A safe and ideal space is contextual

Based on the stories and experiences discussed in the group, one of the insights we noted is that safety is often a personal issue. Different people could see a space as safe or unsafe simultaneously, depending on their perspectives and experiences. This is why standardization in design is an important strategy to ensure safety as a precondition while improving the social factors.

When seeing the photo of the city's car-free day (CFD), for example, three participants perceived the situation as safe but two others said it was unsafe. Those who perceive the CFD as safe said that they enjoy the festivities with family members and children as it's a chance for them to enjoy the main road with a variety of activities, which is usually not possible to do safely on regular days. While some participants enjoy the crowd and the festivities, others find crowded places like CFD make them anxious. This perception was shaped by past experiences, such as being run over by passing group cyclists, disturbed by loud noises, or worse, sexual harassment. According to some participants, ironically, such a situation is so hectic that many are not aware of things happening to other people around them. Either way, some of the participants emphasized that it is important to monitor the space so that the street, circulation of visitors, and street vendors can contribute to maintaining safety and comfort.

Not only by features and design, some participants perceived safety and comfort from the activity within the space. For example, for one participant, religious places like a mosque made her feel safe as people who frequent the space are perceived to have a good intention to worship God. Other participants thought the familiarity with the religious place made them comfortable and used to doing such activities there. But, it is not always the case. Some participants noted the 'masculine' characteristics of the space in the photograph, like how many men gathered around the mosque's terrace, and said that women might feel uncomfortable being there or just passing by. "Sometimes it feels uncomfortable to be around men during packed religious events, especially if the mosques mostly have only one entrance," a participant said.


Creating safer spaces is a collective effort

The stories told by these five women living in Solo, while not necessarily representative of all women's experiences, mirror ongoing discourses on women's experience in public spaces and how we can create safer spaces in the city. 

From the discussion, we know that physical and non-physical aspects are essential in creating a safe space; hence, interventions from both sides should be encouraged. On the physical aspect, urban designers and policymakers need to think of better ways to accommodate women's need for safety manifested through the design features: a space with decent lighting, a space that could accommodate enough crowd according to the purpose, or a space with good circulation and coverage.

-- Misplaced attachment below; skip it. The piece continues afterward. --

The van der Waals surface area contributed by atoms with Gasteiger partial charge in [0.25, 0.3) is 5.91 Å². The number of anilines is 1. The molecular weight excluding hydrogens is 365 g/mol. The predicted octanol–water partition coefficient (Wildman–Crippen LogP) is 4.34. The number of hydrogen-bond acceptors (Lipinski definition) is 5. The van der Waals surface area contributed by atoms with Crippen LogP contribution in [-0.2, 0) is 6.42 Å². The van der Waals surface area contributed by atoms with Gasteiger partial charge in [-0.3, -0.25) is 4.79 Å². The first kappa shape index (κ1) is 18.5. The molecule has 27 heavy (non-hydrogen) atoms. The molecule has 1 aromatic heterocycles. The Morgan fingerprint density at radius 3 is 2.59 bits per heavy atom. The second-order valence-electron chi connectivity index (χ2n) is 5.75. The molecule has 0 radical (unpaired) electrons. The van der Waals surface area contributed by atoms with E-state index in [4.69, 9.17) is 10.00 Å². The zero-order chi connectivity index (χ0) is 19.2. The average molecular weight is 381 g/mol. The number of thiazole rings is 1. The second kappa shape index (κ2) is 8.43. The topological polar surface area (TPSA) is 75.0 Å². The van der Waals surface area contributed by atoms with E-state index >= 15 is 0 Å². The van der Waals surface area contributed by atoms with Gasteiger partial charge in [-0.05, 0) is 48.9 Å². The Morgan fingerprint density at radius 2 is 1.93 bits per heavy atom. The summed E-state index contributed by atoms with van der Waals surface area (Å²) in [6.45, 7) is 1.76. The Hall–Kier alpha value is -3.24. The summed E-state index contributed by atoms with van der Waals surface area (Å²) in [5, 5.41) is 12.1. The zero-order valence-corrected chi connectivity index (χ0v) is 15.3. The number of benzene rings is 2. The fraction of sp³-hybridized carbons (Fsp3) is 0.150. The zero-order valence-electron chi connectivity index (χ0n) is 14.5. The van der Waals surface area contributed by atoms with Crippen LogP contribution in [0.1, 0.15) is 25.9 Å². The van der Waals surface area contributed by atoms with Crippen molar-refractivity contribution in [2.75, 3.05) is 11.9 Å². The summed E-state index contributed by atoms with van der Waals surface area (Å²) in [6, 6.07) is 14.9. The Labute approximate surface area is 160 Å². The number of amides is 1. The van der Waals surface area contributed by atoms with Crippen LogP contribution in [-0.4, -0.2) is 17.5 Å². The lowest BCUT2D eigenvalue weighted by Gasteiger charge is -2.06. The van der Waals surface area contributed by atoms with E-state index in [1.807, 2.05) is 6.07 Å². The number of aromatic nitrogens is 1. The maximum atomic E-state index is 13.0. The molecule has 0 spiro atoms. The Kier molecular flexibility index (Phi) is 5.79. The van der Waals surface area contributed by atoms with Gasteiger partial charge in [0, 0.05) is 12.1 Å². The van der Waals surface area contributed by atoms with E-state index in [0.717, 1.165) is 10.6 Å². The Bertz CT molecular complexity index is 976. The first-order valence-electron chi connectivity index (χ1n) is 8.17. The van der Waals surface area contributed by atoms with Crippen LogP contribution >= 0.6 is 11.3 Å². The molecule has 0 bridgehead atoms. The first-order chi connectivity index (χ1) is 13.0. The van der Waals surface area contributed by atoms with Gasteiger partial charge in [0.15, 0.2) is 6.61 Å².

Meanwhile, on the non-physical aspect, most participants identified the presence of other people as a contributing factor to safe space. Jane Jacobs called the concept "eyes on the street," which is when we put more 'eyes' of people around and orient our buildings to our streets to oversee and ensure the safety of both residents and strangers. In a safe space, security is everyone's responsibility through looking after our community. Therefore, to realize a shared space is to build collective solidarity among citizens to fill those spaces with social values and commitment to ensure everyone feels safe and belongs in the city. 

One of the ways we can achieve this is by having more activities on the sidewalks and public spaces — especially if women are involved — that can add to the number of effective eyes on the street and contribute to the collective sense of safety. This also affirms the need to champion more diversity in our public sphere. 

To feel safe in the city regardless of gender, class, age, race, or financial ability is a right and shouldn't be a luxury a person can afford. We can reclaim this right by building public awareness on the experience of women in cities and the importance of public safety. With more awareness, safety and comfort can be part of the collective imagination of better cities in the future — a vision that can mobilize different efforts within the city. 

As a community, we can start fostering collaborations among citizen-led initiatives to push the agenda and mainstream the discussion further into the policy and decision-making process. On the individual level, we can support local movements in our area according to our capacities and roles, while, of course, keeping an eye on our surroundings and helping each other out in our neighborhoods and public spaces around us. The task to create a safer city for women is certainly a great feat that requires the commitment of stakeholders from all levels. Nevertheless, mainstreaming women's perspectives and building a collective imagination on public safety can shape new discourses and policies, and, ultimately, contribute to safer and more comfortable urban spaces that can be enjoyed by women and also everyone else.